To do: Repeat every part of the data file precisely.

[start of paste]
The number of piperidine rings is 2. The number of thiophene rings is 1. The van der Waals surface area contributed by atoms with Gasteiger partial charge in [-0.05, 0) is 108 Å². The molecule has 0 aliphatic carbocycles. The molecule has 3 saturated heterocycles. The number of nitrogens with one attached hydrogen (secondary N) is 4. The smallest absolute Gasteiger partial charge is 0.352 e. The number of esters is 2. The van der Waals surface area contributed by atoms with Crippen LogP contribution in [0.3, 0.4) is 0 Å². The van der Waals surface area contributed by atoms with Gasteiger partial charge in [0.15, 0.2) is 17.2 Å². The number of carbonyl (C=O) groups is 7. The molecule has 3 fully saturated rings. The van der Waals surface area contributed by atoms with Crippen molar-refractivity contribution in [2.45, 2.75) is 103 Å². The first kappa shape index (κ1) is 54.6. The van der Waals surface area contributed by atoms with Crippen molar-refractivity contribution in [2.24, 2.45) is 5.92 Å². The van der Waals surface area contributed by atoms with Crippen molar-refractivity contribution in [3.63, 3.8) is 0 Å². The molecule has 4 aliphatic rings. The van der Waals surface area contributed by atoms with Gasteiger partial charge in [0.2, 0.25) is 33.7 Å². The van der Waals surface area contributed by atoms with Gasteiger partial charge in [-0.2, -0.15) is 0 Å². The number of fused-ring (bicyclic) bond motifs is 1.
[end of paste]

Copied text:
The number of piperidine rings is 2. The number of thiophene rings is 1. The van der Waals surface area contributed by atoms with Gasteiger partial charge in [-0.05, 0) is 108 Å². The molecule has 0 aliphatic carbocycles. The molecule has 3 saturated heterocycles. The number of nitrogens with one attached hydrogen (secondary N) is 4. The smallest absolute Gasteiger partial charge is 0.352 e. The number of esters is 2. The van der Waals surface area contributed by atoms with Crippen LogP contribution in [0.3, 0.4) is 0 Å². The van der Waals surface area contributed by atoms with Gasteiger partial charge in [0.15, 0.2) is 17.2 Å². The number of carbonyl (C=O) groups is 7. The molecule has 3 fully saturated rings. The van der Waals surface area contributed by atoms with Crippen molar-refractivity contribution in [2.45, 2.75) is 103 Å². The first kappa shape index (κ1) is 54.6. The van der Waals surface area contributed by atoms with Crippen molar-refractivity contribution in [2.24, 2.45) is 5.92 Å². The van der Waals surface area contributed by atoms with Crippen molar-refractivity contribution in [3.63, 3.8) is 0 Å². The molecule has 4 aliphatic rings. The van der Waals surface area contributed by atoms with Gasteiger partial charge in [0.2, 0.25) is 33.7 Å². The van der Waals surface area contributed by atoms with Gasteiger partial charge in [-0.2, -0.15) is 0 Å². The number of fused-ring (bicyclic) bond motifs is 1.